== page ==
SEATTLE – Forget Spider-Man.
The real-life rescuers practicing on top of the Space Needle in Seattle on Monday are the ones who make dangling from 600 feet up look easy.
For the first time since 1988, firefighters from Snohomish County and Seattle tested their ropes skills on the roof of the area’s most famous landmark.
“Knowing we can do it at 600 feet makes actual rescues seem easier,” said Snohomish County Fire District 7 firefighter Christian DiMonda. “This builds confidence in your skills.”
The exercise ended a seven-day rope safety and technical rescue class sponsored by Marysville and Arlington fire departments.
“You get nervous until you get out there,” said Everett firefighter Oden Olson, an assistant instructor for the Space Needle drill. “It’s all about teamwork and trusting your equipment.”
Monday’s seven-hour practice included a simulated rescue of a maintenance worker.
It’s a scenario firefighters could face if a worker on the observation deck’s outer halo fell or got hurt – and skills they’d need if a window washer at one of Everett’s tall buildings got stuck.
Suspended from the edge of the Needle, Seattle firefighter Tim Danosky pretended to be the patient. The task was to put him inside a rescue basket, and safely lower him to the ground.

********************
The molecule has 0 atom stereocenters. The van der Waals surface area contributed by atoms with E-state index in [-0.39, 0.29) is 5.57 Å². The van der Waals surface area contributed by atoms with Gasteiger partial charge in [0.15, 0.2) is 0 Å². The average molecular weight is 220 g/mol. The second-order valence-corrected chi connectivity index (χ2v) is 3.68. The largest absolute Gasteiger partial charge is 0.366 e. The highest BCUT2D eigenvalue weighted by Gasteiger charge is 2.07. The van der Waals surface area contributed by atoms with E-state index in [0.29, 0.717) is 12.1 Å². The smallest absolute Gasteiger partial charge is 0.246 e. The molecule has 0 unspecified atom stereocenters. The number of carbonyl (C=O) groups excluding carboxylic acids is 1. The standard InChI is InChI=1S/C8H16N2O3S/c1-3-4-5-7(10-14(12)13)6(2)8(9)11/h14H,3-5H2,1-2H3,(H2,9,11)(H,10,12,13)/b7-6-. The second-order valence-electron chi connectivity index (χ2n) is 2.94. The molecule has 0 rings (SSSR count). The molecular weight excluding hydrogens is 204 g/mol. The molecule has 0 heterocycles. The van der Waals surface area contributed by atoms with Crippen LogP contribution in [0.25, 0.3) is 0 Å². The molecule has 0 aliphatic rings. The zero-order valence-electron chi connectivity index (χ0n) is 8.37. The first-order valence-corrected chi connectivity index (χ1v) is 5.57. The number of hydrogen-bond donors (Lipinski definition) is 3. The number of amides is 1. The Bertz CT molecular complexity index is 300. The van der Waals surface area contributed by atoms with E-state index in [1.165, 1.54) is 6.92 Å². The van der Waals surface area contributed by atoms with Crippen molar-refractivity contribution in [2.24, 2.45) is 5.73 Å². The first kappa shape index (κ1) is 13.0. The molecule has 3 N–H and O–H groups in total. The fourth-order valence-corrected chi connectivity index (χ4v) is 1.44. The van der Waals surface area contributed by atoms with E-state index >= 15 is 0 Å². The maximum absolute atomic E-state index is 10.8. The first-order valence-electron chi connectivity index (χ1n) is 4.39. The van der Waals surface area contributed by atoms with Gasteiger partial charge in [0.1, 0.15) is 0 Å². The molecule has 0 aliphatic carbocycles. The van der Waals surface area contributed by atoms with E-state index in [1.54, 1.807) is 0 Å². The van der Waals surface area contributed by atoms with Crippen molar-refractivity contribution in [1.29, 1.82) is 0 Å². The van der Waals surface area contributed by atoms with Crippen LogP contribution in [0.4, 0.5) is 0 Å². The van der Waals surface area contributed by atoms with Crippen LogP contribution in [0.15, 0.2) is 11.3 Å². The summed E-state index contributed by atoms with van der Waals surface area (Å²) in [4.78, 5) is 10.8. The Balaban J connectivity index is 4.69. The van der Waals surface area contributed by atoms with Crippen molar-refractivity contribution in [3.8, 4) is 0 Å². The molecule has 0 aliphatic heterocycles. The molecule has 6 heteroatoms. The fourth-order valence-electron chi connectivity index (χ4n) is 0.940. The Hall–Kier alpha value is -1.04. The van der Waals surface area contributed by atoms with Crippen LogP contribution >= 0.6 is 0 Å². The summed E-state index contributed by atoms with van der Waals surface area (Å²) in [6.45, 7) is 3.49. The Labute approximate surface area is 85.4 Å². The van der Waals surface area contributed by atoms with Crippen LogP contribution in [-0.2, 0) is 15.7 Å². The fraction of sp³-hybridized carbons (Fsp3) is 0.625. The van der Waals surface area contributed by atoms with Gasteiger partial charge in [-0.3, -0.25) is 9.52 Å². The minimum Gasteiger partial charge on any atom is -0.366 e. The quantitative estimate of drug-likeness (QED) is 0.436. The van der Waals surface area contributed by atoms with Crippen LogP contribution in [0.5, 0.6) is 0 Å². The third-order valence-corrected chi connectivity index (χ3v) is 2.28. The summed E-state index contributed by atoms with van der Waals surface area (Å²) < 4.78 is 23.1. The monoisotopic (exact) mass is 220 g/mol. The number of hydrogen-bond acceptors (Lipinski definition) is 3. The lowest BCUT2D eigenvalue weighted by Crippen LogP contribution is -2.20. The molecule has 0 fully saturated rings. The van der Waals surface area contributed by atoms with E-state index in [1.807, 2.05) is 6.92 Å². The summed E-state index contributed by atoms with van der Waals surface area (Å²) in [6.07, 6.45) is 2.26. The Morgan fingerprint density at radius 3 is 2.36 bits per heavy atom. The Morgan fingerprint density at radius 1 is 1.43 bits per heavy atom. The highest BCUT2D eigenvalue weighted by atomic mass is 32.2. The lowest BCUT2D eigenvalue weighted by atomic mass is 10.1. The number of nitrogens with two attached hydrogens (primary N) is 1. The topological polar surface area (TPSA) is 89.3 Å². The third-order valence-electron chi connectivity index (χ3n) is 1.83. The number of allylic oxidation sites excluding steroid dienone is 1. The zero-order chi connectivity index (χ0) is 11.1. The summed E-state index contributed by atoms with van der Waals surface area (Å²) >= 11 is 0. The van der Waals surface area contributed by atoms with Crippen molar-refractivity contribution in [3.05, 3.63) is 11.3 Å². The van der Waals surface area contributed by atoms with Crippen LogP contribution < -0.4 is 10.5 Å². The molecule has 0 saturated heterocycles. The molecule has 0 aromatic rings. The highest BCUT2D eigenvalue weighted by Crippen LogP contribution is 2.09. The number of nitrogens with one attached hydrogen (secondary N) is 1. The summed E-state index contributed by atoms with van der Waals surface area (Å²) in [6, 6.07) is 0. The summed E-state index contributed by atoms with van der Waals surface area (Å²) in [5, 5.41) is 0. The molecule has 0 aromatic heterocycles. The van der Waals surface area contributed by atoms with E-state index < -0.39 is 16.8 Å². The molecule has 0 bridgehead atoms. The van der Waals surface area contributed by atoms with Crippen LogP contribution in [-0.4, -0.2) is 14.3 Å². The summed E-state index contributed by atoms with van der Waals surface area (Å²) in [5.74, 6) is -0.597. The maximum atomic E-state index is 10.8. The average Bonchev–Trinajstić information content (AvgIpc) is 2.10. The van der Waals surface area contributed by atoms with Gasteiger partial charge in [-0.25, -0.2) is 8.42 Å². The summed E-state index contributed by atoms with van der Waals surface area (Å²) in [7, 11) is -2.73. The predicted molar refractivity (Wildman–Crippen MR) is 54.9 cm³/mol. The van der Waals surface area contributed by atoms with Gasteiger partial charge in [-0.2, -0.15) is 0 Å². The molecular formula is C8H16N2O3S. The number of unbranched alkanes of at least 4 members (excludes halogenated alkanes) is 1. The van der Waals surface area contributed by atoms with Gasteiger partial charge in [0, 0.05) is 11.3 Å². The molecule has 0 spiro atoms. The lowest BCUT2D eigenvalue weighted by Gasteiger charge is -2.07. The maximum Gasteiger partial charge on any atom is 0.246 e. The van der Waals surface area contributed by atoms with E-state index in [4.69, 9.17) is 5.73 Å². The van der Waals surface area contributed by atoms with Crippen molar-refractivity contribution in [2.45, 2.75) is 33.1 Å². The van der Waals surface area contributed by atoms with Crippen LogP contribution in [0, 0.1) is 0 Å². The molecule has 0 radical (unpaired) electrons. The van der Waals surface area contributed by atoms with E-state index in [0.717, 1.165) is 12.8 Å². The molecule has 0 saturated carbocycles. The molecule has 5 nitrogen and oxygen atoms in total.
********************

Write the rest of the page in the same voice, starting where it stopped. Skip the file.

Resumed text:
Fellow Seattle firefighter Jesse Radomski rappelled off the halo to reach him, then both men safely glided to the pavement below.
“It was easy,” Danosky said. “All I had to do was ride. The hard work was at the top.”
On the roof of the observation deck, Everett Fire Capt. Pete Ness admitted to feeling a little nervous at first.
“It took about five to 10 minutes for me to feel comfortable up there,” he said. “But I’m glad I did it.”
Everett firefighter Travis Gamm agreed.
“You’re always a little tentative when you’re on a tall structure like this,” Gamm said. “(But) you can be 30 feet off the ground and still die. It’s all psychological.”
Gamm was smiling when he reached the bottom of the Needle after rappelling about 500 feet down.
“That was fun,” he said.
Firefighters also trained at Seahawks Stadium, the Everett Events Center and at the Granite Falls waterfall.
Reporter Katherine Schiffner: 425-339-3436 or firstname.lastname@example.org.